The Securities and Exchange Commission is clashing with itself over "shareholder access." That term, in plain English, involves providing shareholders with the right to use the company proxy statement to nominate an opposing slate of directors and to use the company proxy card to collect votes for the opposing slate. Corporate lawyers view that process as a proxy fight and view the SEC mandate as limited to disclosure. Some Commissioners and some staff view the process as promoting shareholder democracy and view shareholder democracy as part of its legislative mandate.
No one can predict what the SEC will do. History is instructive, however. The SEC rules that mandate a corporation to include shareholder proposals in a company proxy statement have been around for over six decades. The SEC studied "shareholder access" for nominations several times since the 1940's but took no action. In 2003, the SEC published a proposal to allow shareholder access by significant shareholders if previously a shareholder proposal garnered majority support. That proposal was one of several in that era which split the Commissioners. Commissioner Paul Atkins, who remains on the SEC, questioned the authority of the Commission to adopt the proposal. The business community attacked the proposal. Eventually the SEC took no action.
In early 2005, the American Federation of State, County and Municipal Employees' Pension Plan ("AFSCME") submitted a shareholder proposal to AIG to amend AIG's by-laws to permit shareholders to nominate directors if certain conditions, similar to the SEC proposal in some ways, were met. The SEC staff allowed AIG to exclude the proposal and AFSCME sued AIG. The Federal District Court upheld AIG, but AFSCME appealed. The Court of Appeals at oral argument asked for the SEC's position. Both AIG and AFSCME sought the help of the SEC in an amicus brief. The Commissioners could not agree on what to do. Instead, the Commission allowed the staff to submit a brief supporting the staff's historical position. The Second Circuit, on September 5, 2006, ruled against the SEC interpretation, in essence authorizing shareholders to submit "shareholder access" by-laws at least in a case covered by the Second Circuit.
The SEC reacted immediately, issuing a press release announcing that at the Commission meeting on October 18 it would consider a proposal in response to the Second Circuit decision.
But no action was taken at the meeting on October 18. On October 19, Commissioner Roel Campos, in a speech at the Willamette Securities Regulation Institute, suggested that the proposal for the October 18 meeting may have been to reverse the ruling of the Second Circuit and insisted the Commission had to take the opportunity to fashion a shareholder access proposal. He also noted that if nothing were done, the Second Circuit case would provide "a court-imposed pilot program." However, the SEC released an agenda for its December 13 meeting which again included consideration of a proposal on the issue. At the American Bar Association Federal Regulation of Securities meeting on December 1, both John White, Director of the Division of Corporation Finance, and Commissioner Annette Nazareth talked extensively - although vaguely - about the upcoming Commission meeting on the proposal and what might be done. Nonetheless, early the next week, without fanfare, the item was dropped from the agenda of the December 13 Commission meeting. At the ABA meeting, the SEC leader for the group that reviews shareholder proposals stated the SEC had received one "shareholder access" by-law proposal with respect to Hewlett-Packard Company.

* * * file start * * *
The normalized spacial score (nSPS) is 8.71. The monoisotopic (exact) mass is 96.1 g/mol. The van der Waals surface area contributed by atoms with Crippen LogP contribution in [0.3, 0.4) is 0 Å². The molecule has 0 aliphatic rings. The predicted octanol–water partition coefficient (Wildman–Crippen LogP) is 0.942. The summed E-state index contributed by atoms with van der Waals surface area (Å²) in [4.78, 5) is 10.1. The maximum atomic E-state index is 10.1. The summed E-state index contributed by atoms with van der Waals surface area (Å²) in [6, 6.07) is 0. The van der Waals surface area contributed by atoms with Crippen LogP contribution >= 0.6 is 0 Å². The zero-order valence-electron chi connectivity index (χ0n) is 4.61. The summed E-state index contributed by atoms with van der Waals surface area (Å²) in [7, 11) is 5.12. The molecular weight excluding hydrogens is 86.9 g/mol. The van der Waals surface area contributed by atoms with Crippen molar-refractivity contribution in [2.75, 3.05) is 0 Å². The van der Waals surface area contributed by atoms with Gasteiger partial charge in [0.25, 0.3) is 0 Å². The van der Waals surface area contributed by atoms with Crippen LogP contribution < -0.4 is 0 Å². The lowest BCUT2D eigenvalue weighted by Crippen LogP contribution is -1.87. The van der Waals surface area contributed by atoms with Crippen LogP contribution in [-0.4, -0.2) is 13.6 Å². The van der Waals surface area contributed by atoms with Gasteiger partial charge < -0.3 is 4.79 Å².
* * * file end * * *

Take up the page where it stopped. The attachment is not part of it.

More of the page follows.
Chairman Christopher Cox is known to prefer to avoid dissension at the Commission. But dissension there clearly is, both among the Commissioners and between the staff at Corporation Finance and the Commission that will not support the long-standing staff position. So is Commissioner Campos getting his way, a "court-imposed pilot program?"
Shareholder proposals are both serious and silly. For example, Exxon Mobil Corporation had 15 shareholder proposals at its annual meeting. One shareholder felt it was necessary for him to speak to all 15 proposals. When he also was first in line to ask questions after the proposals were voted on, the Chairman and CEO, to the applause of the audience, asked him to step aside. Institutional shareholders take these matters seriously, but for a variety of reasons. And, as in politics, the most vague and most populist proposals garner the most votes. And would not hedge funds be happy to have a cheaper method of running election contests and getting the company sold?
Imagine sitting on the board of a large corporation, like GM, Citigroup, Pfizer or Exxon Mobil, where risk management is one of the highest and most difficult priorities. Is facing the possibility of annual election contests because of minority or even majority dissent helpful to you? Is being part of a court-mandated pilot program helpful to focusing on your fiduciary duties?
Mandating democracy in corporate governance is nothing like what motivated us to transform Iraq into a "democracy." But the SEC leadership that puts U.S. publicly traded business corporations in this position has the same limits on its circumspection. Mandating shareholder democracy for corporations will not cause immediate chaos. On the other hand, is it not likely to lead to more companies going private and being sold to private equity firms, and to more hedge fund profits? And eventually it will lead to a further decline, even if incremental, in the U.S. securities market.
We expect the SEC to focus on full and fair disclosure, to make the U.S. financial markets a robust, admirable and respected model for transparency. Shareholder access does not advance that cause.
Published January 1, 2007.